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In its heyday, the United Farm Workers was an embodiment of its slogan “Yes, we can”—in the form “¡Sí, Se Puede!”—winning many labor victories, securing collective bargaining rights for farm workers, and becoming a major voice for the Latino community. Today, it is a mere shadow of its former self.
Trampling Out the Vintage is the authoritative and award-winning account of the rise and fall of the United Farm Workers and its most famous and controversial leader, Cesar Chavez. Based interviews conducted over many years—with farm workers, organizers, and the opponents and friends of the UFW—the book tells a story of collective action and empowerment rich in evocative detail and stirring human interest. Beginning with the influence of the ideas of Saul Alinsky and Catholic Social Action at the union’s founding, through the UFW’s thrilling triumphs in the California fields, the drama concludes with the debilitating internal struggles that effectively crippled the union.
A vivid rendering of farm work and the world of the farm worker, Trampling Out the Vintage is a dramatic reappraisal of the political trajectory of Cesar Chavez and the United Farm Workers and an essential re-evaluation of their most tumultuous years.
Winner of the 2012 Hillman Prize in Book Journalism.
“Bardacke is a talented writer, burning with rage against injustice, and his subject is one of the most attractive and charismatic figures US politics has produced.”
“An...intelligent, thorough history. [Chavez's] truth is marching on.”
“[M]agnificent and tragic history… Bardacke’s enormously insightful and nuanced book thus radically reconfigures the social, political, and moral narrative with which most Americans have understood the history of the farm worker movement and its leadership.”
“[T]he first comprehensive history of the rise and fall of the UFW, written from the viewpoint of the farmworkers who vitalized the movement known as ‘La Causa.’”
“The best history ever written of the United Farm Workers (UFW) and Cesar Chavez. Certain to become a classic of U.S. working class history.”
“Frank Bardacke has written the comprehensive history of the United Farm Workers, a definitive biography of Cesar Chavez and a magnificent guide to the politics and sociology of the 1960s-80s. Deserves #1 ranking as best labor history of the year.”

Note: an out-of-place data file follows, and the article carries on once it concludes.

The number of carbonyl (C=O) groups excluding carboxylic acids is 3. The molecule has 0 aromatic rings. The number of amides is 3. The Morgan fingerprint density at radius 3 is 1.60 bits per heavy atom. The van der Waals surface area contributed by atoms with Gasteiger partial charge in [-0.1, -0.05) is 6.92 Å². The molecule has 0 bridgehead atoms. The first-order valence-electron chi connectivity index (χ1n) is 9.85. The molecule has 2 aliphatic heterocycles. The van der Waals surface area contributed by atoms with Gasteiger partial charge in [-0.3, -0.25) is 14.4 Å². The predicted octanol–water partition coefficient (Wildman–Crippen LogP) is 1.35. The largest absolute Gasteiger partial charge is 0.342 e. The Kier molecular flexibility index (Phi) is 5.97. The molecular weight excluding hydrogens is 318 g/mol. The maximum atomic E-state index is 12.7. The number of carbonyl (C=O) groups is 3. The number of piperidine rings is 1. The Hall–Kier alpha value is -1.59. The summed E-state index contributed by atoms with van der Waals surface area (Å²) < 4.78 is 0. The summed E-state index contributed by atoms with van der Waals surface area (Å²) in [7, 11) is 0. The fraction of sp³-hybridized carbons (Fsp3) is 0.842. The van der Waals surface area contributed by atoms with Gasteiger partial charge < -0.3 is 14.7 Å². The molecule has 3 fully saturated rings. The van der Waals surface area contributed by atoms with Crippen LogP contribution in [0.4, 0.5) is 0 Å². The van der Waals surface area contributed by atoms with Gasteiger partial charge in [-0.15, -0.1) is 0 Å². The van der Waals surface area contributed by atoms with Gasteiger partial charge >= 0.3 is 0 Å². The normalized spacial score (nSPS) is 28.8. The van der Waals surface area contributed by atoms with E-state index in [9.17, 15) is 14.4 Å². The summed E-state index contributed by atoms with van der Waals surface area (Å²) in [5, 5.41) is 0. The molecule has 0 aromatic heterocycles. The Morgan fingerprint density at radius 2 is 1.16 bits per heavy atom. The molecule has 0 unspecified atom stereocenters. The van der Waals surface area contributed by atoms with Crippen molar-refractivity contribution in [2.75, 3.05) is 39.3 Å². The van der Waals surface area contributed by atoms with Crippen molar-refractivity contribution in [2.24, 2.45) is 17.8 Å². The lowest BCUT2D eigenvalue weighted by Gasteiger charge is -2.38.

“In his superb new book Frank Bardacke reports that by the 1970s, UFW organizing had gotten so strong that wages on some highly skilled farmworker crews earned $12 per hour—'more than 48 dollar in today's money. Even the lowest-paid field workers in the late 1970s made more than one and a half times the minimum wage ”
“[A] detailed and impeccably researched history of the UFW...a clear-eyed narrative and analysis of the successes and mistakes made by a group of men and women trying to organize a section of the US working class notoriously difficult to organize. [A]n expansive, readable study of one of the more meaningful struggles of the twentieth century and an instruction book for anyone interested in organizing workers to regain the wealth that they create.”
“In the era of so many book-a-year authors, Trampling Out the Vintage has a lifetime-achievement feel...[It] skillfully tells the dramatic story of the rise and fall of the UFW, but what makes this a landmark book is its emphasis on the rank-and-file leaders, who are too often obscured by the long shadow cast by Chavez. It is these workers who are the heroes of Bardacke’s book—workers whose leadership was essential to the union’s success, and whose betrayal contributed to its eventual demise.”
“A radically honest, uncompromising and often painful deconstruction of the legend of Cesar Chavez, Trampling Out the Vintage is one of the long-awaited books of our time. Having spent almost a decade as an agricultural worker in California's Pajaro Valley (where he still lives), Bardacke’s account evokes the spirit of Steinbeck, resurrecting the true heroes of La Causa—the rank and file fieldworkers—and reminding us that the grapes of wrath still remain to be harvested for social justice.”